Topic clustering  

If you develop a large number of keywords from your head keyword — “credit scores” — you might want to take advantage of technology that clusters keywords. Keywords with similar search intent (similar Google results) can be grouped together as a cluster. This is useful not only for content organization but also helps avoid creating duplicate content.  

At rellify, we have our own proprietary clustering AI tech, but several tools are on the market for this purpose.  

The outcome of this will be that all your keywords are clustered into topic themes with associated meta data so you can begin organizing and prioritizing articles to write about.  

Example:

Clustering credit score keywords into topic themes during content ideation

Identify Pillars and Posts 

Next step is to identify topics that would make pillars vs. posts. This content strategy is also referred to as Hub and Spoke. 

A Pillar Article is like an entry guide that covers several core points on how to do something, like: Why You Need to Know the 5 Parts of Your Credit Score.  

A Post Article is a detailed article about something specific that should connect back to a Pillar, for example: How Does Credit Utilization Affect Your Credit Score?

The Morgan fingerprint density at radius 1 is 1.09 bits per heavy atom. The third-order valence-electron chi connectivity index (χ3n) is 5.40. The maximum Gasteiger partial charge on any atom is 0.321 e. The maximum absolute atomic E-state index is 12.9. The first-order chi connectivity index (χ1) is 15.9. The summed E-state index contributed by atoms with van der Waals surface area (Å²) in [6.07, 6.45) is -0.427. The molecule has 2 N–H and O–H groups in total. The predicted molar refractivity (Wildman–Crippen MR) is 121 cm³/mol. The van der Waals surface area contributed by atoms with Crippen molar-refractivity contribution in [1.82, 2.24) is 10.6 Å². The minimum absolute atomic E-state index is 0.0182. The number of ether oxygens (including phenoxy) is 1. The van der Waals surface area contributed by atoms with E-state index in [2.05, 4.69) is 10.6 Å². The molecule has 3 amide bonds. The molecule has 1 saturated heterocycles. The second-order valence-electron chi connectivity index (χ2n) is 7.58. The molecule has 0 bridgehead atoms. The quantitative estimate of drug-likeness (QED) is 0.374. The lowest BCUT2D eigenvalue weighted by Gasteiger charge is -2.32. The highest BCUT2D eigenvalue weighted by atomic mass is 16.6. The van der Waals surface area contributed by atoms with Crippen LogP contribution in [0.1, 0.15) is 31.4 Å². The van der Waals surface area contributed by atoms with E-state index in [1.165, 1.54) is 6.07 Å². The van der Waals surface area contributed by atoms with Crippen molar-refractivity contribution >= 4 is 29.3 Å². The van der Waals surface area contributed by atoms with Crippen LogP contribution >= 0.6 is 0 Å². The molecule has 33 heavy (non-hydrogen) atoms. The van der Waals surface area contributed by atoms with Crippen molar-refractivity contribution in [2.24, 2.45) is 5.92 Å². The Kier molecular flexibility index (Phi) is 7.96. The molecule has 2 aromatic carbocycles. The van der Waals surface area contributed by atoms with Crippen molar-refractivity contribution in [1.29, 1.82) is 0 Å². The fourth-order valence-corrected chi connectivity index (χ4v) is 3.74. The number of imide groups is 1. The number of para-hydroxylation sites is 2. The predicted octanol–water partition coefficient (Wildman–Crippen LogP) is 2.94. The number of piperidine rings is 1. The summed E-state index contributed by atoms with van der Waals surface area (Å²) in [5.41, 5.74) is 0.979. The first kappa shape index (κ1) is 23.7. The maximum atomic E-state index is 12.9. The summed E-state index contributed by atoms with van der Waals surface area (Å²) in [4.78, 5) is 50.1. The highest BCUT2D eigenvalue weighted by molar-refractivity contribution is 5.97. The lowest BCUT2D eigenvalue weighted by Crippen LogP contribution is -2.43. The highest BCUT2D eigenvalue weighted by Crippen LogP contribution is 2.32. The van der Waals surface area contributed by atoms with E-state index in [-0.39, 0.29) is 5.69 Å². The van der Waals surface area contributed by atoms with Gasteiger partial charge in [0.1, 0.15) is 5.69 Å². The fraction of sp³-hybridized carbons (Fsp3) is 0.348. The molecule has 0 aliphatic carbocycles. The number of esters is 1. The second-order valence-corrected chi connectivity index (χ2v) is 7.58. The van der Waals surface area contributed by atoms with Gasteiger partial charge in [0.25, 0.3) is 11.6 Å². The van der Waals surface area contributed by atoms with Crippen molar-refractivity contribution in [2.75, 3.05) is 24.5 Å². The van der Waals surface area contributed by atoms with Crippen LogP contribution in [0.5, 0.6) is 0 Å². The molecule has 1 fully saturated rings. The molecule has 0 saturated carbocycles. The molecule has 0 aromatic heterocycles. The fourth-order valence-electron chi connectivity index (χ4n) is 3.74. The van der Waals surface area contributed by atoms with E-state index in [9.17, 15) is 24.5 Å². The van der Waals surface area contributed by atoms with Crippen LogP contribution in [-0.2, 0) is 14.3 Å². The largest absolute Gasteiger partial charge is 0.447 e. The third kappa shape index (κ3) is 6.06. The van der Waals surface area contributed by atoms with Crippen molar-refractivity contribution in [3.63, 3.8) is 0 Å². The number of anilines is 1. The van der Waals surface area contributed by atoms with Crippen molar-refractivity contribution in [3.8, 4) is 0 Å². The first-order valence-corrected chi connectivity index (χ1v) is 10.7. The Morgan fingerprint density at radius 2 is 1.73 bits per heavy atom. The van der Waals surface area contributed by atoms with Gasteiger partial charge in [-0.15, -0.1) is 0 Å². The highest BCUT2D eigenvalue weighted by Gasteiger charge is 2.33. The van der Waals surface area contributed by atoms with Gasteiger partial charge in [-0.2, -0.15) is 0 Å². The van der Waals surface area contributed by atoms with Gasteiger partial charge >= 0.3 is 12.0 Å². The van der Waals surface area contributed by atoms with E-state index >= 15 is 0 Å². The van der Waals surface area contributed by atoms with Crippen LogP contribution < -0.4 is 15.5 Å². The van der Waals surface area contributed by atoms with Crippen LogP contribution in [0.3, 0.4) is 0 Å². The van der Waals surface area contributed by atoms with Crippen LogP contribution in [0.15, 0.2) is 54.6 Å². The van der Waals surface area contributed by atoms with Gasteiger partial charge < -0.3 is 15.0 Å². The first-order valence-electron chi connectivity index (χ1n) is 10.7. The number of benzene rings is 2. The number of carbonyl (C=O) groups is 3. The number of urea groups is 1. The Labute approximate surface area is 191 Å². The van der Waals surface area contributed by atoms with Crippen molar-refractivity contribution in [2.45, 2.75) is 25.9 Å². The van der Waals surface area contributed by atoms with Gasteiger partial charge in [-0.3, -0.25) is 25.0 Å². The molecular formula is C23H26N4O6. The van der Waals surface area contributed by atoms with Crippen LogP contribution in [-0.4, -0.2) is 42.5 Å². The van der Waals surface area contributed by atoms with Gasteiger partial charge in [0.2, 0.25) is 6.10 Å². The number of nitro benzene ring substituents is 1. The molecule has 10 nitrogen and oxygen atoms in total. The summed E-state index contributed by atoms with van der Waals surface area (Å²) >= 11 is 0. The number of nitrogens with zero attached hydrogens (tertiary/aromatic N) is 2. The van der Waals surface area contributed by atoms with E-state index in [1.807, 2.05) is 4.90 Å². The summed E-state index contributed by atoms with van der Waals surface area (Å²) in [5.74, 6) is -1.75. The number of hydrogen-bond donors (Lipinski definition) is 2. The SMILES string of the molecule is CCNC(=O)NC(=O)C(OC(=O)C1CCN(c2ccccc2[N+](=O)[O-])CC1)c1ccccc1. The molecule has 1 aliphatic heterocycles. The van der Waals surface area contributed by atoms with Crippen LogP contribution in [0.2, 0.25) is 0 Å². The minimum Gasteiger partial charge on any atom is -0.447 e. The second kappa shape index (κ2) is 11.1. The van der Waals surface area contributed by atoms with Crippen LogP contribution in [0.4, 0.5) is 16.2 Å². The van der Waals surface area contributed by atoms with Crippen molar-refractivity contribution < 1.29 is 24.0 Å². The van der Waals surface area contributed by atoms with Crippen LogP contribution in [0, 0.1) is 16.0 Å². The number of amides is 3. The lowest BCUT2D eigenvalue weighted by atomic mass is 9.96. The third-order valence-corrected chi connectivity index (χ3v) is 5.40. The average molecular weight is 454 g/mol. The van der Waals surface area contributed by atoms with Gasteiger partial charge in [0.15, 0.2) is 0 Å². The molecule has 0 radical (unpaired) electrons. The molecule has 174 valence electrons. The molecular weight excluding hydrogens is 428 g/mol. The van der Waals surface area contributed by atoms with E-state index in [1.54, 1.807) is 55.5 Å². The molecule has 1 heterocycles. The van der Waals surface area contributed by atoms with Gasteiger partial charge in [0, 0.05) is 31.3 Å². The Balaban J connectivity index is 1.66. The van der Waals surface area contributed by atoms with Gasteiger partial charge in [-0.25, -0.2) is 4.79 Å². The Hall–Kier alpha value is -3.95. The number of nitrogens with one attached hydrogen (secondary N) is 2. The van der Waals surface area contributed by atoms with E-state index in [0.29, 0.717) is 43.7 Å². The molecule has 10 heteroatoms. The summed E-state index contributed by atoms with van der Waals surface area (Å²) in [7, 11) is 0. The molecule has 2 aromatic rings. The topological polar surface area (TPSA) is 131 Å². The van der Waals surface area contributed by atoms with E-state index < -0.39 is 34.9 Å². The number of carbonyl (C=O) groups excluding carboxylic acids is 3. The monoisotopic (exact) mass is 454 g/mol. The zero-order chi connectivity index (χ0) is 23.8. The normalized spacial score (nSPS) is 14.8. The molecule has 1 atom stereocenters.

Defining the difference between pillar blog posts and regular blog posts during content ideation

Prioritize and organize

Begin prioritizing the topics to write about based on your goals and audience interest. Use the search volume and keyword difficulty as an indicator if you’re struggling to decide between pieces of content.  

Create relevant content

And now, you are ready to create content with purpose. Content marketers will tell you that simply posting content for the sake of having it is a waste of time and money, and possibly counter-productive. We hope that this guide will help you understand the proper way to perform content ideation. It’s a lot of work, and if you think you might want help with it, contact rellify. We do this all day, every day and our clients like the results.